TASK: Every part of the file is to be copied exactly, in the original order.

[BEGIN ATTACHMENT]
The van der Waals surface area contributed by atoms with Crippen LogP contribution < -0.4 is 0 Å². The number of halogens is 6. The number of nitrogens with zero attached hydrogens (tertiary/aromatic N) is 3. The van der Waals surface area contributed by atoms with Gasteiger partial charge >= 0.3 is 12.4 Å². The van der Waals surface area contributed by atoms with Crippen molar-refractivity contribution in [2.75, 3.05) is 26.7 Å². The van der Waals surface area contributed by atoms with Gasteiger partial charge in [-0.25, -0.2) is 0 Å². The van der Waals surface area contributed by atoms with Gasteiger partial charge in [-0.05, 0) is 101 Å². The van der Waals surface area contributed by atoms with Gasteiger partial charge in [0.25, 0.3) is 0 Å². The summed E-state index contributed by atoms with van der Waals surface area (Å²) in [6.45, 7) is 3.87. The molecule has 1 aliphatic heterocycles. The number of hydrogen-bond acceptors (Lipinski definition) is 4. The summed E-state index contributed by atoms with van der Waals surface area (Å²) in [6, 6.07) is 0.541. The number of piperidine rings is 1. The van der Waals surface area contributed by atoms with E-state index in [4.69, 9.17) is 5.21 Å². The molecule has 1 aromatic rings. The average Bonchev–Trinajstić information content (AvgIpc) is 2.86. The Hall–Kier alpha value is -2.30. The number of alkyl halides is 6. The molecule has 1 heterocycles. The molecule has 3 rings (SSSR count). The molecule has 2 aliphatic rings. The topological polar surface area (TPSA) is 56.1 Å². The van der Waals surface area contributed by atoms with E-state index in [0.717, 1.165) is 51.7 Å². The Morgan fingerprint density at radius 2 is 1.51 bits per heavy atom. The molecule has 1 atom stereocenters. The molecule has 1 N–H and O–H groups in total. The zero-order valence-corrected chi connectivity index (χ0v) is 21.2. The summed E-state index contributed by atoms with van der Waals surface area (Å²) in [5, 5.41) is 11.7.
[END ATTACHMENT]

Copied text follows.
The van der Waals surface area contributed by atoms with Crippen LogP contribution < -0.4 is 0 Å². The number of halogens is 6. The number of nitrogens with zero attached hydrogens (tertiary/aromatic N) is 3. The van der Waals surface area contributed by atoms with Gasteiger partial charge >= 0.3 is 12.4 Å². The van der Waals surface area contributed by atoms with Crippen molar-refractivity contribution in [2.75, 3.05) is 26.7 Å². The van der Waals surface area contributed by atoms with Gasteiger partial charge in [-0.25, -0.2) is 0 Å². The van der Waals surface area contributed by atoms with Gasteiger partial charge in [-0.05, 0) is 101 Å². The van der Waals surface area contributed by atoms with Gasteiger partial charge in [0.25, 0.3) is 0 Å². The summed E-state index contributed by atoms with van der Waals surface area (Å²) in [6.45, 7) is 3.87. The molecule has 1 aliphatic heterocycles. The number of hydrogen-bond acceptors (Lipinski definition) is 4. The summed E-state index contributed by atoms with van der Waals surface area (Å²) in [6, 6.07) is 0.541. The number of piperidine rings is 1. The van der Waals surface area contributed by atoms with E-state index in [4.69, 9.17) is 5.21 Å². The molecule has 1 aromatic rings. The average Bonchev–Trinajstić information content (AvgIpc) is 2.86. The Hall–Kier alpha value is -2.30. The number of alkyl halides is 6. The molecule has 1 heterocycles. The molecule has 3 rings (SSSR count). The molecule has 2 aliphatic rings. The topological polar surface area (TPSA) is 56.1 Å². The van der Waals surface area contributed by atoms with E-state index in [0.717, 1.165) is 51.7 Å². The Morgan fingerprint density at radius 2 is 1.51 bits per heavy atom. The molecule has 1 atom stereocenters. The molecule has 1 N–H and O–H groups in total. The zero-order valence-corrected chi connectivity index (χ0v) is 21.2. The summed E-state index contributed by atoms with van der Waals surface area (Å²) in [5, 5.41) is 11.7.